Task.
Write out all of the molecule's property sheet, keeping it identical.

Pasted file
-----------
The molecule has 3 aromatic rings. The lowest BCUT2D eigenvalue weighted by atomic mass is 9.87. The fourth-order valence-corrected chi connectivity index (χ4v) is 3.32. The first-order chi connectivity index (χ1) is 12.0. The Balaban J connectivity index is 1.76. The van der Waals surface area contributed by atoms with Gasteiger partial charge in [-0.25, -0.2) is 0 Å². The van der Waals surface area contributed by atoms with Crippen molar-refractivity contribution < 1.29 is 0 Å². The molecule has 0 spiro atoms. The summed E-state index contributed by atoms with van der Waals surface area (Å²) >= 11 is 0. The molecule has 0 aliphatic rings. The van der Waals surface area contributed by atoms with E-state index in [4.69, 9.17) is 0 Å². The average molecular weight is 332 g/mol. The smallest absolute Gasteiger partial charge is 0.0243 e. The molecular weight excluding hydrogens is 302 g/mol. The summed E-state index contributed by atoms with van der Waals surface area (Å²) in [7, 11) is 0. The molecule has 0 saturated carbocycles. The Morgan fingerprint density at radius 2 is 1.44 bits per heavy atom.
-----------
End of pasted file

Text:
The molecule has 3 aromatic rings. The lowest BCUT2D eigenvalue weighted by atomic mass is 9.87. The fourth-order valence-corrected chi connectivity index (χ4v) is 3.32. The first-order chi connectivity index (χ1) is 12.0. The Balaban J connectivity index is 1.76. The van der Waals surface area contributed by atoms with Gasteiger partial charge in [-0.25, -0.2) is 0 Å². The van der Waals surface area contributed by atoms with Crippen molar-refractivity contribution < 1.29 is 0 Å². The molecule has 0 spiro atoms. The summed E-state index contributed by atoms with van der Waals surface area (Å²) >= 11 is 0. The molecule has 0 aliphatic rings. The van der Waals surface area contributed by atoms with E-state index in [4.69, 9.17) is 0 Å². The average molecular weight is 332 g/mol. The smallest absolute Gasteiger partial charge is 0.0243 e. The molecular weight excluding hydrogens is 302 g/mol. The summed E-state index contributed by atoms with van der Waals surface area (Å²) in [7, 11) is 0. The molecule has 0 saturated carbocycles. The Morgan fingerprint density at radius 2 is 1.44 bits per heavy atom.